Since June, nearly 100 students throughout the South Central Coast have received job placements as a result of the region’s Guided Pathways pillar four (ensure learning) approach to work-based learning and employer engagement.
Paula Hodge, ICT-DM Regional Director in the South Central Coast Region, highlighted these successes in a presentation at the California Community Colleges Association for Occupational Education (CCCAOE) fall virtual conference. She was joined by Harriet Happel, Dean of Career Education & Integrative Learning at College of the Canyons, and Alma Miranda, Career Readiness Specialist, Allan Hancock College.
By leveraging the 19-20 regional Strong Workforce Program (SWP) funds, the project launched earlier this year and is completely operational within the South Central Coast Region, in spite of the pandemic!
“This project was driven by conversations we had throughout the region with employers,” Hodge said. “They informed us that what they desired was a portal, one way regionally to access workforce-ready talent.” While colleges maintain and build employer relationships, work-based learning candidates have regional opportunities to ensure learning and career placement.
The new employer portal, Career Connect powered by Jobspeaker, now serves as that platform for connecting students and employers across the region. Students access career and professional development content from LinkedIn Learning through the Jobspeaker app and have the opportunity to connect directly with employers through the platform.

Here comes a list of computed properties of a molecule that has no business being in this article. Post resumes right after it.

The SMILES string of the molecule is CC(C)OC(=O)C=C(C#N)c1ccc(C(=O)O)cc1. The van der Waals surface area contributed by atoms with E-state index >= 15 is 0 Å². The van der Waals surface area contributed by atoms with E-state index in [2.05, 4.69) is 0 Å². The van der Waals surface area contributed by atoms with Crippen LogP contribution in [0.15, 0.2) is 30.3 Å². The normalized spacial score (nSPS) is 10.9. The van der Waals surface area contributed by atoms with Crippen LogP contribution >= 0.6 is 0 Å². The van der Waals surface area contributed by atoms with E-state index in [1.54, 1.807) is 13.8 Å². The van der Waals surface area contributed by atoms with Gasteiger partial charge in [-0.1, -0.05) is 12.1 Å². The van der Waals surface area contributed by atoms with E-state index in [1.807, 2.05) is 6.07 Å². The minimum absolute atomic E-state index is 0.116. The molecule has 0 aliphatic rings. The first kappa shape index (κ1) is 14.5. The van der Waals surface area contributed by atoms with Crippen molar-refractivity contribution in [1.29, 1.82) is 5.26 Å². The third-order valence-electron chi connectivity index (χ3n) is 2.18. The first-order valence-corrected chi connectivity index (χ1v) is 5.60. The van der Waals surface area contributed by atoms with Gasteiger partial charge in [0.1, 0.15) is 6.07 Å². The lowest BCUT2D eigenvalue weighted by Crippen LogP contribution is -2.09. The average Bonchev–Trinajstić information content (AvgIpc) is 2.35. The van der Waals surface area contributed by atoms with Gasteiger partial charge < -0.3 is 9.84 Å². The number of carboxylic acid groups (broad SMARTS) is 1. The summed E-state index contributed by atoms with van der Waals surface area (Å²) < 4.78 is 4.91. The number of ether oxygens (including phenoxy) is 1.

Like any new initiative, gaining buy-in from faculty, employers, and other stakeholders was crucial to Career Connect’s success. Hodge formed a working group of dedicated representatives from each member college to aid in the design and operations of the portal combined with local career services efforts. Faculty participated in providing feedback on how the changing economy and workforce demand applied to their students. In addition, they are curating LinkedIn Learning content to support their online courses.
“In the region, we have faculty expertise across the various colleges, but it’s not necessarily duplicated,” Hodge said. “Employer demand is across the region, so having the visibility of all the regional programs plus the talents and skillsets of our students identified across the region is a big win, and we needed an application to facilitate that.”
The group also held regional virtual lunch and learn sessions for employers to learn more about Career Connect and what it could offer them. More than 2,000 employers have participated in work-based learning placements, including internships, job shadowing, and other opportunities.
“We wanted to demonstrate to our industry partners that we are making a concerted effort to understand their employment supply gaps and what is the skill demonstration they need our students to communicate in terms of being truly workforce ready,” Happel said.
With so many opportunities available on the platform, concerns about one college taking opportunities from another quickly subsided. Beyond the benefits for employers, colleges also realize cost-savings through partnering with each other on recruitment events, rather than each college holding its own event.
Students also have the ability to create professional profiles through the platform and gain valuable experience interacting with potential employers in a way that meets their needs and lifestyles.
“We feel like we are a bit ahead of the curve in that we are giving our students the skills they need to master the technology to brand and put themselves out there in the marketplace,” Happel said.
To learn more about Jobspeaker visit https://jobspeaker.com/